Many times, especially when more of a fantasy element is present, more than one period may be represented. For example, you may have a Viking village with Blackbeard’s pirate ship docked nearby. Other times, particularly with historical roleplay, the requirements for what is allowed on sim will be more strict to the time period, especially concerning weapons, armor, clothing, vehicles, and buildings.

Most sim owners and admins don’t expect players to be history buffs. There are usually notecards giving a fairly detailed description of what is considered acceptable to the time period, and will answer questions or direct players to resources for their own research. A Google search will usually give enough of an overview for players to have an idea of what is needed.

“The Golden Age of Piracy” in different parts of the world. 

The classic era of piracy was in the Caribbean, circa 1650 until the mid-1720s. By 1650, France, England and the United Provinces began to develop their colonial empires. This involved considerable seaborne trade, and a general economic improvement: there was money to be made—or stolen—and much of it traveled by ship.

French buccaneers were established on northern Hispaniola as early as 1625, but lived at first mostly as hunters rather than robbers; their transition to full-time piracy was gradual and motivated in part by Spanish efforts to wipe out both the buccaneers and the prey animals on which they depended. The buccaneers’ migration from Hispaniola’s mainland to the more defensible offshore island of Tortuga limited their resources and accelerated their piratical raids. According to Alexandre Exquemelin, a buccaneer and historian who remains a major source on this period, the Tortuga buccaneer Pierre Le Grand pioneered the settlers’ attacks on galleons making the return voyage to Spain.

The growth of buccaneering on Tortuga was augmented by the English capture of Jamaica from Spain in 1655. The early English governors of Jamaica freely granted letters of marque to Tortuga buccaneers and to their own countrymen, while the growth of Port Royal provided these raiders with a far more profitable and enjoyable place to sell their booty. In the 1660s, the new French governor of Tortuga, Bertrand d’Ogeron, similarly provided privateering commissions both to his own colonists and to English cutthroats from Port Royal. These conditions brought Caribbean buccaneering to its zenith.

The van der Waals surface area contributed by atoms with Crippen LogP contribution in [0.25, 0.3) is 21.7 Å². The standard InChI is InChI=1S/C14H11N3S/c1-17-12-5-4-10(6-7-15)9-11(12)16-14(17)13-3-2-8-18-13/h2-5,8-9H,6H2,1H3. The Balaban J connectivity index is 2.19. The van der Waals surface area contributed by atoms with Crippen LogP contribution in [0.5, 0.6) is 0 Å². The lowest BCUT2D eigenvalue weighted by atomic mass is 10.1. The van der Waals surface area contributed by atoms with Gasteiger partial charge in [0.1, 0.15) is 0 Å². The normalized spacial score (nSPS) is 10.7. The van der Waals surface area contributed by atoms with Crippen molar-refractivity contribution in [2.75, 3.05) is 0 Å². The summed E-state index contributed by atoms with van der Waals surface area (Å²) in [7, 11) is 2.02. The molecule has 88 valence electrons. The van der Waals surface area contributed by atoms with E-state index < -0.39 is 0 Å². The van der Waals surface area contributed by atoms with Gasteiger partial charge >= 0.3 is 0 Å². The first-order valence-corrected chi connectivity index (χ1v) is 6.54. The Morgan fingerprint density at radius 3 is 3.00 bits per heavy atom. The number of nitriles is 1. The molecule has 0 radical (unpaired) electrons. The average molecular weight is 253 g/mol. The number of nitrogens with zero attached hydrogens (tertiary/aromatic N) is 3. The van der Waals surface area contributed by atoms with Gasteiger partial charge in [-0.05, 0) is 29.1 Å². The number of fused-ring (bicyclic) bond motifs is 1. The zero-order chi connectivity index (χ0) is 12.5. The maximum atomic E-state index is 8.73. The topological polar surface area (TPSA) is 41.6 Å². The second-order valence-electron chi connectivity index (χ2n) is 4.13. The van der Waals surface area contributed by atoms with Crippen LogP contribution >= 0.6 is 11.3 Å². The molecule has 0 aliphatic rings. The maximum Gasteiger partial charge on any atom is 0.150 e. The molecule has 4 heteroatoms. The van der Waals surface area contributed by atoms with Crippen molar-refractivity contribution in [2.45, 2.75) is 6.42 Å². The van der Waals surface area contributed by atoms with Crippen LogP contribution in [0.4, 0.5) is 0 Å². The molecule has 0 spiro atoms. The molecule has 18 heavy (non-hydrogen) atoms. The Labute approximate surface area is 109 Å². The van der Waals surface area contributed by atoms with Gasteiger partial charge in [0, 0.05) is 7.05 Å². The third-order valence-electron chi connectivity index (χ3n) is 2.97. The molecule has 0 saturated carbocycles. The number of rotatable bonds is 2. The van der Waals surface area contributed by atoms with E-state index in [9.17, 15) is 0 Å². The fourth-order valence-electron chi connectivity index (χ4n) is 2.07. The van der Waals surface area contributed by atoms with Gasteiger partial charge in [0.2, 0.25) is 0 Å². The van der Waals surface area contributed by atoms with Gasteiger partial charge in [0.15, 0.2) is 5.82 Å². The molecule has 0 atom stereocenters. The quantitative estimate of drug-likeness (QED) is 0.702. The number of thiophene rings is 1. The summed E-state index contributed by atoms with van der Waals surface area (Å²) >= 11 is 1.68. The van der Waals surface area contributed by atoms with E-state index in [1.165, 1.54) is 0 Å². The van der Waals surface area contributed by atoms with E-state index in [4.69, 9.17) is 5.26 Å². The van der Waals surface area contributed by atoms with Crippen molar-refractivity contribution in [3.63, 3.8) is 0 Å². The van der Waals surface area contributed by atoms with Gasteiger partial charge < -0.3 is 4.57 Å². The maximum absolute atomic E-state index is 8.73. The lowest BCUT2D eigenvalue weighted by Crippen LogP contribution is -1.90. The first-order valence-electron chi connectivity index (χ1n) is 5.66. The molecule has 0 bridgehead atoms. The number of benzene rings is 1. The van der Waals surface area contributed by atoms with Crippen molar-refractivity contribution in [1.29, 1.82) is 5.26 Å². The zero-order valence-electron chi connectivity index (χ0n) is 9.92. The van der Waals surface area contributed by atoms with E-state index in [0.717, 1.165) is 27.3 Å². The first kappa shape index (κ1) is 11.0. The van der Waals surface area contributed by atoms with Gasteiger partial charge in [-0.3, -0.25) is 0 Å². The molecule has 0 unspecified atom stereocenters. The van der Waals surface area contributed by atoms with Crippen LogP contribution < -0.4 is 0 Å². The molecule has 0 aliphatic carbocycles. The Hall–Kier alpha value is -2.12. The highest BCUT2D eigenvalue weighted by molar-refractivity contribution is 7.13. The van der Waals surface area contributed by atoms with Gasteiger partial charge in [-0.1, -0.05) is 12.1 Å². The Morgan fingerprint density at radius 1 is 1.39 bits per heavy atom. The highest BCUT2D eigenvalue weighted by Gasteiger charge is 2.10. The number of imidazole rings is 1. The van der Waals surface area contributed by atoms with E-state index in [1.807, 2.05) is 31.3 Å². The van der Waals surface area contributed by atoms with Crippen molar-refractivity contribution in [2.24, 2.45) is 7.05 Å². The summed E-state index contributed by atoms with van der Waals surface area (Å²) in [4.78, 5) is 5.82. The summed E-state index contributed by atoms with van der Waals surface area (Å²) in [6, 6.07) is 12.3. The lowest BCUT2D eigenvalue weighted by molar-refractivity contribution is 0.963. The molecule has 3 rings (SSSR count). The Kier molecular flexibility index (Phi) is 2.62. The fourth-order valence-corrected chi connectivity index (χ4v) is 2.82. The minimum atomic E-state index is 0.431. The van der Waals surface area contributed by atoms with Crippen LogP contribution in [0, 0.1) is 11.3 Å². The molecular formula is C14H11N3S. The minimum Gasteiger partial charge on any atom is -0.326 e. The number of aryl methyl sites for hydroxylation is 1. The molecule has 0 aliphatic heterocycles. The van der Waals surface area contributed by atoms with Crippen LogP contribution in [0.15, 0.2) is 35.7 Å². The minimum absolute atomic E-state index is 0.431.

Henry Every is shown selling his loot in this engraving by Howard Pyle. Every’s capture of the Grand Mughal ship Ganj-i-Sawai in 1695 stands as one of the most profitable pirate raids ever perpetrated.

A new phase of piracy began in the 1690s as English pirates began to look beyond the Caribbean for treasure. The fall of Britain’s Stuart kings had restored the traditional enmity between Britain and France, thus ending the profitable collaboration between English Jamaica and French Tortuga. The devastation of Port Royal by an earthquake in 1692 further reduced the Caribbean’s attractions by destroying the pirates’ chief market for fenced plunder. Caribbean colonial governors began to discard the traditional policy of “no peace beyond the Line,” under which it was understood that war would continue (and thus letters of marque would be granted) in the Caribbean regardless of peace treaties signed in Europe; henceforth, commissions would be granted only in wartime, and their limitations would be strictly enforced. Furthermore, much of the Spanish Main had simply been exhausted; Maracaibo alone had been sacked three times between 1667 and 1678, while Río de la Hacha had been raided five times and Tolú eight.

Bartholomew Roberts was the pirate with most captures during the Golden Age of Piracy. He is now known for hanging the governor of Martinique from the yardarm of his ship.
At the same time, England’s less favored colonies, including Bermuda, New York, and Rhode Island, had become cash-starved by the Navigation Acts, which restricted trade with foreign ships. Merchants and governors eager for coin were willing to overlook and even underwrite pirate voyages; one colonial official defended a pirate because he thought it “very harsh to hang people that brings in gold to these provinces. “Although some of these pirates operating out of New England and the Middle Colonies targeted Spain’s remoter Pacific coast colonies well into the 1690s and beyond, the Indian Ocean was a richer and more tempting target. India’s economic output was large during this time, especially in high-value luxury goods like silk and calico which made ideal pirate booty; at the same time, no powerful navies plied the Indian Ocean, leaving both local shipping and the various East India companies’ vessels vulnerable to attack. This set the stage for the famous pirates, Thomas Tew, Henry Every, Robert Culliford and (although his guilt remains controversial) William Kidd.